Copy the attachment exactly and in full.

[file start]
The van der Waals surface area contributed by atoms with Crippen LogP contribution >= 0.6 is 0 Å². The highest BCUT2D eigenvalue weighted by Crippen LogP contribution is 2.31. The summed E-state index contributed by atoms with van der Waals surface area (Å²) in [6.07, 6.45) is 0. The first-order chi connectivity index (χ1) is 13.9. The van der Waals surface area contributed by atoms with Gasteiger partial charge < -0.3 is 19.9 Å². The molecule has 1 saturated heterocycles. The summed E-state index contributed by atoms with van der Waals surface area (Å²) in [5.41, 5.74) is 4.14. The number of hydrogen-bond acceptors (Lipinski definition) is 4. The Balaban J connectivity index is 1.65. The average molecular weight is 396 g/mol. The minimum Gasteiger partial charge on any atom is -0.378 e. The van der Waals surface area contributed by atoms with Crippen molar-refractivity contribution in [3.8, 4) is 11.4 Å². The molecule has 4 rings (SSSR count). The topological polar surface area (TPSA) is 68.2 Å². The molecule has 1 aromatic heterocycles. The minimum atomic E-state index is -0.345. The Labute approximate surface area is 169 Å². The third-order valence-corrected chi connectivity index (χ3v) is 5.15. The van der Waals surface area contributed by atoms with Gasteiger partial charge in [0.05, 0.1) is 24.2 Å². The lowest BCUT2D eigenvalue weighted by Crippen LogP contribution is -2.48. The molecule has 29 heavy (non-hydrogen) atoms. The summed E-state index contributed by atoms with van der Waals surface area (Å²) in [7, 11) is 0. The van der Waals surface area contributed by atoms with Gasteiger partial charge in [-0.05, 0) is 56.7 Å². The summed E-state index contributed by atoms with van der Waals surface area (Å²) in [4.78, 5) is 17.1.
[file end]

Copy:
The van der Waals surface area contributed by atoms with Crippen LogP contribution >= 0.6 is 0 Å². The highest BCUT2D eigenvalue weighted by Crippen LogP contribution is 2.31. The summed E-state index contributed by atoms with van der Waals surface area (Å²) in [6.07, 6.45) is 0. The first-order chi connectivity index (χ1) is 13.9. The van der Waals surface area contributed by atoms with Gasteiger partial charge < -0.3 is 19.9 Å². The molecule has 1 saturated heterocycles. The summed E-state index contributed by atoms with van der Waals surface area (Å²) in [5.41, 5.74) is 4.14. The number of hydrogen-bond acceptors (Lipinski definition) is 4. The Balaban J connectivity index is 1.65. The average molecular weight is 396 g/mol. The minimum Gasteiger partial charge on any atom is -0.378 e. The van der Waals surface area contributed by atoms with Crippen molar-refractivity contribution in [3.8, 4) is 11.4 Å². The molecule has 4 rings (SSSR count). The topological polar surface area (TPSA) is 68.2 Å². The molecule has 1 aromatic heterocycles. The minimum atomic E-state index is -0.345. The Labute approximate surface area is 169 Å². The third-order valence-corrected chi connectivity index (χ3v) is 5.15. The van der Waals surface area contributed by atoms with Gasteiger partial charge in [0.05, 0.1) is 24.2 Å². The lowest BCUT2D eigenvalue weighted by Crippen LogP contribution is -2.48. The molecule has 29 heavy (non-hydrogen) atoms. The summed E-state index contributed by atoms with van der Waals surface area (Å²) in [7, 11) is 0. The van der Waals surface area contributed by atoms with Gasteiger partial charge in [-0.05, 0) is 56.7 Å². The summed E-state index contributed by atoms with van der Waals surface area (Å²) in [4.78, 5) is 17.1.